Review:
This book came into my life at just the right time. I, like many others, am finding this lockdown particularly hard and I am finding that I'm having more down days than up days.

The Tao Of Bowie is essentially therapy in a book. It is partly about Bowie and partly about you. It shows us how to go on a journey of self discovery using Bowie as a gateway.

Before finding fame, Bowie was about to become a monk, following the Kagyu lineage of Tibetan Buddhism. Bowie picked a collection of ideas from the world's greatest spiritual leaders, philosophers, scientists, psychologists and artists and lived his life by them. The author uses these to compile ten powerful life lessons. 

The book is split into ten chapters, each with a sub-chapter; how it fits with Bowie's life, the lesson we can learn and then 'Your Path' which basically puts us in the situation and gives us activities and exercises to do. It teaches us how to meditate and builds on this as the chapters go on.

My personal favourite is "Change your relationship with your thoughts". This is a chapter I will definitely refer back to. I love the advice to see your sadness as a sad child or friend. Don't push that feeling away. It (you) needs love and attention.

Whether you are a Bowie fan or not, this is a great self-help book.




Friday, 19 February 2021

The Twenty Seven Club by Lucy Nichol | Book Review

[This post contains affiliate links.]

The Twenty Seven Club by Lucy Nichol - 4/5

Blurb:
"It’s 1994. The music industry is mourning Kurt Cobain, Right Said Fred have re-emerged as an ‘ironic’ pop act and John Major is the country’s prime minister. Nothing is as it should be.

Emma is hurtling towards her 27th birthday, riddled with anxiety that her idols Joplin, Hendrix and Morrison all died aged 27, and now Kurt Cobain has gone too. Will Emma be next to join The Twenty Seven Club?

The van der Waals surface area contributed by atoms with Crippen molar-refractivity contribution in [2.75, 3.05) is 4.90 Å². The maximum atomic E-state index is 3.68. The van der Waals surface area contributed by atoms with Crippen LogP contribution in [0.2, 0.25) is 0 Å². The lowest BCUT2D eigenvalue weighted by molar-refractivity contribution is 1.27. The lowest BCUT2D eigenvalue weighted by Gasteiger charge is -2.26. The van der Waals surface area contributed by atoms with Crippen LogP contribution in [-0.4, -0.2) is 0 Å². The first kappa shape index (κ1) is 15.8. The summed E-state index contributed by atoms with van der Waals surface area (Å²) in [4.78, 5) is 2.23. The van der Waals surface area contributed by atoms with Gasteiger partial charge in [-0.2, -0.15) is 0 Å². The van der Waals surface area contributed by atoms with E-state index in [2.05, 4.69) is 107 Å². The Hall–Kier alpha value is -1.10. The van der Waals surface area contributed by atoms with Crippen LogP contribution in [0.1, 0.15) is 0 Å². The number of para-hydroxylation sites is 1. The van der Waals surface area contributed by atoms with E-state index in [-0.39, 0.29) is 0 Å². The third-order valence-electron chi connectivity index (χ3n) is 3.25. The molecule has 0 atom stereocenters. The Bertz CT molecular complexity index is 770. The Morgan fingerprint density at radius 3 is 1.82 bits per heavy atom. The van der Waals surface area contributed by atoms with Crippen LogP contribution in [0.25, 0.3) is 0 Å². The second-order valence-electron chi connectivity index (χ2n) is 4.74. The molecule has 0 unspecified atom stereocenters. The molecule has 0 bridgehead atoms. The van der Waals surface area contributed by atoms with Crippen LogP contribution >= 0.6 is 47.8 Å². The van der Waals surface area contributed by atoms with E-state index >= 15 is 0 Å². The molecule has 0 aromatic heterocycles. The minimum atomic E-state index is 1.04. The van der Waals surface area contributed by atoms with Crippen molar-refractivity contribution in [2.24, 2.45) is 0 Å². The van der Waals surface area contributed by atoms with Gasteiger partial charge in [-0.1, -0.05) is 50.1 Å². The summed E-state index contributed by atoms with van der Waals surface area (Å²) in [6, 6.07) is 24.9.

Emma, a working-class rock music fan from Hull, with a penchant for a flaming Drambuie and a line of coke with her best mate Dave down The Angel, is troubled. Trev, her whippet, has IBS, and her job ordering bathroom supplies at the local caravan company is far from challenging. So when her dad, Tel, informs her that her music idol, Kurt Cobain has killed himself aged 27, Emma is consumed with anxiety.

Why have so many legendary musicians gone aged 27? Is there a link between the members of the so-called Twenty Seven Club? Is this why her mum had an affair and left them? And could Emma be about to join The Twenty Seven Club too?

The 27 Club is a nostalgic, often humorous, drug and booze-infused tale of friendship, discovery and anxiety as Emma tries, for once, to focus on life, rather than death."

Review:
A funny, laugh out loud read with a deep undertone.

It's 1994 and one of Emma's idols, Kurt Cobain, is dead. A member of the 27 Club. Emma becomes a little obsessive over this. Is it to do with rock music? Pop stars don't die at 27, do they?

Emma herself is 26 and is stuck in a bit of a rut. Her life consists of going to her local pub The Angel with lifelong best mate Dave, having some beers (maybe taking some cocaine on the side) and working a 9-5 job that doesn't challenge her. Her 27th birthday is coming up fast and she is convinced that she will end up in the 27 Club.